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PostPosted: Sun Jun 19, 2016 1:22 am 
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Most interesting topic for a build thread!
I'll be following it with great interest. I have so far only purchased Steve's Lexington '42 bridge purely out of curiosity, but haven't used any 3D-parts yet on an actual build, so I hope to learn a lot here.

Many thanks,

Marijn


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PostPosted: Tue Jun 21, 2016 12:36 pm 
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Update time :wave_1: I'm making quite swift progress with the large assemblies. All major 3D printed parts are now attached, except the upper part of the tripod mast and fighting top which I need to leave off while I paint the inside of the bridge. This is the progress on the rear superstructure.

First, and again to help with alignment and test fitting, I build the hangar from the kits parts. To stiffen the frame and provide the locating elements, I cut off one of the bulkheads that's part of the kit lower AA deck (circled).

Image

Next test fitting the parts and making adjustments. I sanded down the kit parts to fit and notched the 3D printed lower AA deck so it slots into the hangar frame.

Image

I glued on the upper AA deck/aft funnel section, aligning with the front face of the hangar doors. I also built up the bulkhead at the rear of the hangar using plastic card, cut out the openings near the rear of the aft superstructure and removed part of the locating rails on the kit deck so they do not cover up these holes. At this stage I decided that while the hangar itself was quite sturdy, the walls of the aft section were too flimsy to allow locating the lower AA deck, so I went ahead and glued this whole assembly down. And yes, the auxiliary piping on the rear funnel is bent, slight manufacturing imperfection, but I've since glued this down so it sits where it should.

Image

Image

Here you can see the notches I sanded in the aircraft handling deck to allow the curved fairings forward of the hangar to fit in. Also spot the gap between the end of this deck and the hangar doors. This is probably a fault of the kit proportions as opposed to the 3D printed part, and is by far the lesser evil to solve compared to the tripod mast leg alignment issues I would have had if I had sat this part flush without measuring the forward deck/superstructure.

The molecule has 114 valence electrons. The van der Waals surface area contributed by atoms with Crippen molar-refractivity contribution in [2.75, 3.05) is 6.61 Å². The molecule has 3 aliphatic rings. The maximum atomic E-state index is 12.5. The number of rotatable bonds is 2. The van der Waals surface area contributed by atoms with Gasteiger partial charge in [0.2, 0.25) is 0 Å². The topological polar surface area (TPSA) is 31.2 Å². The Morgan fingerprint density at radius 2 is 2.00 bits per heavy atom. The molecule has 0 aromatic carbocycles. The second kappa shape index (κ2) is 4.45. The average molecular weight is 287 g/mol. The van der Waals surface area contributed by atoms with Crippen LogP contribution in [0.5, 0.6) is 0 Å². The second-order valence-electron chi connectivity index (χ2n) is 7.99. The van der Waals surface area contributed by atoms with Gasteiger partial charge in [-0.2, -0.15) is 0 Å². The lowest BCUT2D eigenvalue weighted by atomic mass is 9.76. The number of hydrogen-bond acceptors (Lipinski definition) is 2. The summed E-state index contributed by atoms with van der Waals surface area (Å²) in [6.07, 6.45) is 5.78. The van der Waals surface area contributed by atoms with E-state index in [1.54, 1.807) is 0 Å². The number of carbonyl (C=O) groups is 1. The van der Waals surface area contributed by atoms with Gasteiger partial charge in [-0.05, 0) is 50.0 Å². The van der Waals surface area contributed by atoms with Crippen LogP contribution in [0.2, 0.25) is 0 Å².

Image

The addition of the remaining rear superstructure parts was fairly uneventful after this point:

Image

Image

That's it for now, I usually make a lot of progress at weekends and not much during the week, but I need to do some paint testing and general detailing of the hull, plus filling holes and fixing details I accidentally sanded off.

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PostPosted: Tue Jun 21, 2016 12:47 pm 
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Wow, that is a lot of 3D printed material! Looking good, Vlad.

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PostPosted: Tue Jun 21, 2016 1:52 pm 
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I can't wait to see it after it is painted. :thumbs_up_1:



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PostPosted: Tue Jun 21, 2016 2:17 pm 
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Quincy wrote:
I can't wait to see it after it is painted. :thumbs_up_1:



Bob Pink. :wave_1:


That's actually causing me some problems at the moment. Despite following detailed UV curing instructions from Steve, I'm having trouble getting Enamel paints to dry on the 3D printed parts (I painted the inside of the bridge plus a small test section, the test section wiped off with my finger leaving no trace... 24 hours after application). I've bought two different pots of Humbrol Acrylics to do some more testing, but the colour I was planning to use is in their Enamel range only so I need to decide on shade.